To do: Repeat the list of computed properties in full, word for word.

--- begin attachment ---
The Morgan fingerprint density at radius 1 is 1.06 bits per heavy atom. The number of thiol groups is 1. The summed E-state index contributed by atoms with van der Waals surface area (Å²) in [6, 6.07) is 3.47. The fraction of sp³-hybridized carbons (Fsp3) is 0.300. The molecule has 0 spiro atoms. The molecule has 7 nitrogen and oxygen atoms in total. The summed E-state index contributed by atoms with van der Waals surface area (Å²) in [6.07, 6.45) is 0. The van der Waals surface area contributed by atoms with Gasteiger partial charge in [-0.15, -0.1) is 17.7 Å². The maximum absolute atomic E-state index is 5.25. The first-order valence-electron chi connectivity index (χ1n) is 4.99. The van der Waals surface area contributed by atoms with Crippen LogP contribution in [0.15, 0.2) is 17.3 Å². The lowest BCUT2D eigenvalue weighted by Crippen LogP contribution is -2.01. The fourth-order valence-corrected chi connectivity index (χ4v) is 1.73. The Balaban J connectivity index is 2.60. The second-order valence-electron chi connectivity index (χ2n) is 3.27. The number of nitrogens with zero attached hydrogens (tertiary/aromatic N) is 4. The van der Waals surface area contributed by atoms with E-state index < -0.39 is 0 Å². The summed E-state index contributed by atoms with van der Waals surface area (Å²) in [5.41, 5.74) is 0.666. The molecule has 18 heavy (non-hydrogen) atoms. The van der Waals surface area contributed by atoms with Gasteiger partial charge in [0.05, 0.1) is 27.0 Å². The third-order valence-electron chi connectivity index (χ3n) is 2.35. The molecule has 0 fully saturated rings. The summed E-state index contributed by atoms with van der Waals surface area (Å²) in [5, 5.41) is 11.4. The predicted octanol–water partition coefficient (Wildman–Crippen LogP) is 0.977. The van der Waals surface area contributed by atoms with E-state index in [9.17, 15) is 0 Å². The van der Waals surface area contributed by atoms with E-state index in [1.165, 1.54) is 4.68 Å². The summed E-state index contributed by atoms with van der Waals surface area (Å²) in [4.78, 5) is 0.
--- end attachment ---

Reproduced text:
The Morgan fingerprint density at radius 1 is 1.06 bits per heavy atom. The number of thiol groups is 1. The summed E-state index contributed by atoms with van der Waals surface area (Å²) in [6, 6.07) is 3.47. The fraction of sp³-hybridized carbons (Fsp3) is 0.300. The molecule has 0 spiro atoms. The molecule has 7 nitrogen and oxygen atoms in total. The summed E-state index contributed by atoms with van der Waals surface area (Å²) in [6.07, 6.45) is 0. The van der Waals surface area contributed by atoms with Gasteiger partial charge in [-0.15, -0.1) is 17.7 Å². The maximum absolute atomic E-state index is 5.25. The first-order valence-electron chi connectivity index (χ1n) is 4.99. The van der Waals surface area contributed by atoms with Crippen LogP contribution in [0.15, 0.2) is 17.3 Å². The lowest BCUT2D eigenvalue weighted by Crippen LogP contribution is -2.01. The fourth-order valence-corrected chi connectivity index (χ4v) is 1.73. The Balaban J connectivity index is 2.60. The second-order valence-electron chi connectivity index (χ2n) is 3.27. The number of nitrogens with zero attached hydrogens (tertiary/aromatic N) is 4. The van der Waals surface area contributed by atoms with E-state index < -0.39 is 0 Å². The summed E-state index contributed by atoms with van der Waals surface area (Å²) in [5.41, 5.74) is 0.666. The molecule has 18 heavy (non-hydrogen) atoms. The van der Waals surface area contributed by atoms with Gasteiger partial charge in [0.05, 0.1) is 27.0 Å². The third-order valence-electron chi connectivity index (χ3n) is 2.35. The molecule has 0 fully saturated rings. The summed E-state index contributed by atoms with van der Waals surface area (Å²) in [5, 5.41) is 11.4. The predicted octanol–water partition coefficient (Wildman–Crippen LogP) is 0.977. The van der Waals surface area contributed by atoms with E-state index in [9.17, 15) is 0 Å². The van der Waals surface area contributed by atoms with E-state index in [1.165, 1.54) is 4.68 Å². The summed E-state index contributed by atoms with van der Waals surface area (Å²) in [4.78, 5) is 0.